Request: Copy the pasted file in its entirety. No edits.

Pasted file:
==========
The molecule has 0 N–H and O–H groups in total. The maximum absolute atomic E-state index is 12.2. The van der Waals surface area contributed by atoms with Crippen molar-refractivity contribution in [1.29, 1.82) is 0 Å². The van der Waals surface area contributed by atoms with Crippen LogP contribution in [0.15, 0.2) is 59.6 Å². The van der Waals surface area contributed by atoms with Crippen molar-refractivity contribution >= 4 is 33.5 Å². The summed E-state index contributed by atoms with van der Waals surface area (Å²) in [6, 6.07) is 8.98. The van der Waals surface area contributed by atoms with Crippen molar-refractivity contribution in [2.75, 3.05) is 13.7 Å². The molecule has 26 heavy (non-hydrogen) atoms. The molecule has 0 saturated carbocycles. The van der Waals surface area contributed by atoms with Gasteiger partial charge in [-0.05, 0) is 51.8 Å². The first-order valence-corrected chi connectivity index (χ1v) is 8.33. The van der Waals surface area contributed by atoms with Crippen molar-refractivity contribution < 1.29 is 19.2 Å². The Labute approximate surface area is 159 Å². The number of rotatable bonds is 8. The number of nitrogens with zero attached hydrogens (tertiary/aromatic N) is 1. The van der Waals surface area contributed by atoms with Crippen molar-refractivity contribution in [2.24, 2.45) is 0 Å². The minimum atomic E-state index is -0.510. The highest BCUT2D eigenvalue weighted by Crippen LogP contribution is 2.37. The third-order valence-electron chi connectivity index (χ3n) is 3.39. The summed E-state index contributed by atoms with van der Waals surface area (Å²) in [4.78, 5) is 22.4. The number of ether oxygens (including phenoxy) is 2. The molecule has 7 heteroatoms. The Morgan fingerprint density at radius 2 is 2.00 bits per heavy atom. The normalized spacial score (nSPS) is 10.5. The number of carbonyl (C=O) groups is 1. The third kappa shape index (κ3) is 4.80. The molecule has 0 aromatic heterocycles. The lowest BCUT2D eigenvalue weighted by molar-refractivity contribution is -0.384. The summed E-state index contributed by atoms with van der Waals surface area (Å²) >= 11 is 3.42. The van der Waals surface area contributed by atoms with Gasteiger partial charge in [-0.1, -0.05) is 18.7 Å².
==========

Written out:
The molecule has 0 N–H and O–H groups in total. The maximum absolute atomic E-state index is 12.2. The van der Waals surface area contributed by atoms with Crippen molar-refractivity contribution in [1.29, 1.82) is 0 Å². The van der Waals surface area contributed by atoms with Crippen LogP contribution in [0.15, 0.2) is 59.6 Å². The van der Waals surface area contributed by atoms with Crippen molar-refractivity contribution >= 4 is 33.5 Å². The summed E-state index contributed by atoms with van der Waals surface area (Å²) in [6, 6.07) is 8.98. The van der Waals surface area contributed by atoms with Crippen molar-refractivity contribution in [2.75, 3.05) is 13.7 Å². The molecule has 26 heavy (non-hydrogen) atoms. The molecule has 0 saturated carbocycles. The van der Waals surface area contributed by atoms with Gasteiger partial charge in [-0.05, 0) is 51.8 Å². The first-order valence-corrected chi connectivity index (χ1v) is 8.33. The van der Waals surface area contributed by atoms with Crippen molar-refractivity contribution < 1.29 is 19.2 Å². The Labute approximate surface area is 159 Å². The number of rotatable bonds is 8. The number of nitrogens with zero attached hydrogens (tertiary/aromatic N) is 1. The van der Waals surface area contributed by atoms with Crippen molar-refractivity contribution in [2.24, 2.45) is 0 Å². The minimum atomic E-state index is -0.510. The highest BCUT2D eigenvalue weighted by Crippen LogP contribution is 2.37. The third-order valence-electron chi connectivity index (χ3n) is 3.39. The summed E-state index contributed by atoms with van der Waals surface area (Å²) in [4.78, 5) is 22.4. The number of ether oxygens (including phenoxy) is 2. The molecule has 7 heteroatoms. The Morgan fingerprint density at radius 2 is 2.00 bits per heavy atom. The normalized spacial score (nSPS) is 10.5. The number of carbonyl (C=O) groups is 1. The third kappa shape index (κ3) is 4.80. The molecule has 0 aromatic heterocycles. The lowest BCUT2D eigenvalue weighted by molar-refractivity contribution is -0.384. The summed E-state index contributed by atoms with van der Waals surface area (Å²) >= 11 is 3.42. The van der Waals surface area contributed by atoms with Gasteiger partial charge in [-0.1, -0.05) is 18.7 Å².